Switching your mortgage


September 3,2019

Author: Martha Harbell



Should I switch my mortgage?

There are several reasons why you might want to switch your mortgage. Maybe you want a better rate than the one you’ve got, or maybe the mortgage you have isn’t flexible enough and you want increased prepayment privileges or a different payment schedule.
 
When your mortgage comes up for renewal, you have a perfect opportunity to re-evaluate and switch to something better.
 

So how do I switch my mortgage?

You’ve decided to switch? Awesome. Now, pick the mortgage you want and submit an application. You’ll also need to hand over:
  • A copy of the mortgage renewal letter from your current lender
  • Proof that your property taxes are paid and up to date
  • Confirmation of income, like a pay stub or letter from your employer
  • Proof of property insurance
After the new lender gives you their stamp of approval, they request a payout statement from your old lender. This statement includes the outstanding mortgage amount as of your renewal date. This amount is now the total of your mortgage with the new lender.

The last step in switching your mortgage is to pay any outstanding fees to your new lender. After that, they’ll pay out your mortgage with the old lender, and issue you a new one.
 

Stuff you need to remember

  • You can’t change your mortgage amount or amortization period when you switch providers. If you want to do that, talk to your new lender about refinancing.
  • Costs you incur from switching lenders (up to $3,000) can be added to your mortgage and amortized, rather than paid out in full.
  • If you switch providers before your mortgage term ends, you have to break your mortgage term and pay a prepayment penalty to your current lender.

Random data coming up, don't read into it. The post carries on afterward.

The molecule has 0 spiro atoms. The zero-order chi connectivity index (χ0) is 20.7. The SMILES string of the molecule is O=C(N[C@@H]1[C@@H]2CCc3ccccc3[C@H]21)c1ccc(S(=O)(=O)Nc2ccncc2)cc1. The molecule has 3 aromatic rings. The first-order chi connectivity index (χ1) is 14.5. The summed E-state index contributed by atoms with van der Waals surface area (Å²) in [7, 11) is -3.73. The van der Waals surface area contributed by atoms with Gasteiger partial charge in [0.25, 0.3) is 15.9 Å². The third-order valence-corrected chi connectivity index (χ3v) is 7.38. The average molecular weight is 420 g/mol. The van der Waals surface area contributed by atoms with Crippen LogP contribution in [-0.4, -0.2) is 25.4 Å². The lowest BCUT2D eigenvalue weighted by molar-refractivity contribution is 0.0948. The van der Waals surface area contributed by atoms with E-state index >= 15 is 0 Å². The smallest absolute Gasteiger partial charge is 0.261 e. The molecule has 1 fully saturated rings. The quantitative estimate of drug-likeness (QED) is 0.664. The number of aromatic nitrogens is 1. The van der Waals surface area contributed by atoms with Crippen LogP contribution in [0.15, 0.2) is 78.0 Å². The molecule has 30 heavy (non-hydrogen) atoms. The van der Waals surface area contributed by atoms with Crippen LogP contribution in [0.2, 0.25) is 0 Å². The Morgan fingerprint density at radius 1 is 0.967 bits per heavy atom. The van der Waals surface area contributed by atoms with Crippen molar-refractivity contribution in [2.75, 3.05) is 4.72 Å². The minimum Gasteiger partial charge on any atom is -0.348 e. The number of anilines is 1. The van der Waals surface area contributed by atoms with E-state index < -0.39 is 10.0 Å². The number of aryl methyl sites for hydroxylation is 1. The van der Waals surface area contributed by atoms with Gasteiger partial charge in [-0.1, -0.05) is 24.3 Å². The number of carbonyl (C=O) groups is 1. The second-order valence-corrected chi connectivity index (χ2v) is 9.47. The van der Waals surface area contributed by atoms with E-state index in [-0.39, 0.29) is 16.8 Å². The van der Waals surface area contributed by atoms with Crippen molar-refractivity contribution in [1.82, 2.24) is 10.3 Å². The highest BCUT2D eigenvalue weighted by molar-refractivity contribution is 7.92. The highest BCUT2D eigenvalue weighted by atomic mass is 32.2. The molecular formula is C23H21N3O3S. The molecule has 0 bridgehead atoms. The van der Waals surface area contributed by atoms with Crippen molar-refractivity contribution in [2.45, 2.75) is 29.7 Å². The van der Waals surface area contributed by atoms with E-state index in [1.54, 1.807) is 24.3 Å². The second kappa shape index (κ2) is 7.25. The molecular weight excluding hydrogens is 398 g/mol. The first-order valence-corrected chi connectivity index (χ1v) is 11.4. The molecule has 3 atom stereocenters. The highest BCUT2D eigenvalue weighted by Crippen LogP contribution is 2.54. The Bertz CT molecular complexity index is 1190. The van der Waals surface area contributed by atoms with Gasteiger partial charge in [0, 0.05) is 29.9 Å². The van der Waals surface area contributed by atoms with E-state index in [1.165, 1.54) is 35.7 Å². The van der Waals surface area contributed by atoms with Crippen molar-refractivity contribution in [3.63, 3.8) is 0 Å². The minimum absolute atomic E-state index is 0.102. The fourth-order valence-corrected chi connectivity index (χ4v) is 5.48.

• Private and collateral mortgages are not eligible for switching.

Is switching worth it?

Don’t get cold feet now! Switching can seem like a hassle but it can really pay off. Even switching to a mortgage with a slightly lower interest rate can make a big difference. Here, we’ll use an example so you can see how it all adds up.
 
Say you have $400,000 to pay off. You can renew your existing fixed rate mortgage at 3.30% for a 5-year term or switch to a different provider with a fixed rate mortgage at 2.80% for a 5-year term. Let’s crunch some numbers.
 
3.30% for a 5-year term = $1,955.09 monthly payment
2.80% for a 5-year term = $1,852.17 monthly payment
 
That might not seem like a big enough difference to bother with switching your mortgage, but look at it over 5 years:
 
3.30% for a 5-year term = $61,152 in interest
2.80% for a 5-year term = $51,705 in interest
 
That’s a difference of $9,447!*
 

How much does it cost to switch my mortgage?

The exact amount will depend on the lender, but here are the types of fees you usually pay:
  • Appraisal fee to verify your property’s value
  • Assignment fee to transfer the mortgage from the old lender to the new lender
  • Discharge fee to discharge the old mortgage and register the new mortgage
  • Legal fees for your lawyer to sign the new mortgage agreement
Don’t let fees put you off, though. Lenders are keen for you to switch, so they often offer to pay some or all of these fees.
 

Great reasons to switch to motusbank

Amazing rates

Like 2.49% for a 5-year fixed-rate closed mortgage, or 2.49% for a 5-year high ratio fixed-rate mortgage.
 

20/20 prepayment privileges

You can pay down up to 20% of the original principal every year or increase your payments by 20% – without penalty!
 

Skip-a-payment

Skip one month’s mortgage payment to get some extra breathing room when the unexpected happens.
 

Flexible schedule

Get a payment schedule that fits your life and budget: weekly, bi-weekly, monthly, bi-monthly, or accelerated weekly or bi-weekly.
 

Mortgage protection

Our Group Mortgage Protection (GMP) helps safeguard your home in case of financial hardships like death, disability or critical illness.


Learn more about motusbank mortgages.


*Calculations are for illustrative purposes only and assume no other costs. Rates subject to change at any time.

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